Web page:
The following day, prosecutors allege, the informant met with all three of the defendants, and Gonzales went across the street to the Goldn Bloom dispensary — another legal marijuana business with financial ties to Razuki — and came back with $1,000 cash as a deposit for the hit. The dispensary’s managers did not return a request for comment Monday.
Prosecutors went on to allege in legal filings that Gonzales wrote down the addresses for two businesses that Malan frequents, and later helped the informant identify Malan as he left a court hearing downtown.
The FBI spoke to Malan on Thursday, the same day that the informant paid a visit to Razuki and allegedly informed him that the job was complete. When the informant asked Razuki whether he wanted to see some proof, he responded, according to the complaint, “No, I’m okay with it. I don’t want to see it.”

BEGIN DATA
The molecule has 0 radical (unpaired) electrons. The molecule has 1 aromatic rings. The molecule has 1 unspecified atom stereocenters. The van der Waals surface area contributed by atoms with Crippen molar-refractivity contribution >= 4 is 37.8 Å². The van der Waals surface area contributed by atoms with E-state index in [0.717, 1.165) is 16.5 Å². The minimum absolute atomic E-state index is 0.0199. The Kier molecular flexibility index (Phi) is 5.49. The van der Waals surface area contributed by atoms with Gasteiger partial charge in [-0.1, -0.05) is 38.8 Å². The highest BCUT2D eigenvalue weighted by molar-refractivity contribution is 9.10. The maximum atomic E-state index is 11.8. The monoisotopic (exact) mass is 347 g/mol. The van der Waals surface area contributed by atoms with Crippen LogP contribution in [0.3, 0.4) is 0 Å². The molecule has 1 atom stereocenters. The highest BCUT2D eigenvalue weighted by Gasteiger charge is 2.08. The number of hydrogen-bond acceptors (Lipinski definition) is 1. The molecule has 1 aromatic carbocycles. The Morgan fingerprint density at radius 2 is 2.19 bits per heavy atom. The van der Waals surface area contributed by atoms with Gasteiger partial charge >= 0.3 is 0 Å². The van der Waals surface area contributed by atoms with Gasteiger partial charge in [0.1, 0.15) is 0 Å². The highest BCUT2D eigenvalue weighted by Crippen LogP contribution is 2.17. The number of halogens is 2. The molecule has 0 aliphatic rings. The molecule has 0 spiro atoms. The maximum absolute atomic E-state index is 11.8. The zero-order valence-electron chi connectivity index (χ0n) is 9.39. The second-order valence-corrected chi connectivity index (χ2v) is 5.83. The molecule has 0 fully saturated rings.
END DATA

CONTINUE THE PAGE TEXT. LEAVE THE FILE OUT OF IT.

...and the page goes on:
Gonzales and Razuki were arrested late last week and denied any involvement in a criminal conspiracy. Juarez, on the other hand, told prosecutors, according to the complaint, that she didn’t think the group’s conversations about kidnapping and murder were serious — that they weren’t intending to follow through.
Civil and criminal attorneys for Razuki declined to comment. The criminal complaint notes that he’s been an FBI informant himself since May 2014, but it’s unclear what kind of information he’d been providing to federal authorities.
Another of his associates, Tony Avila-Martin, who attended Razuki’s arraignment Monday, said the whole incident appears to have been a joke, taken out of context.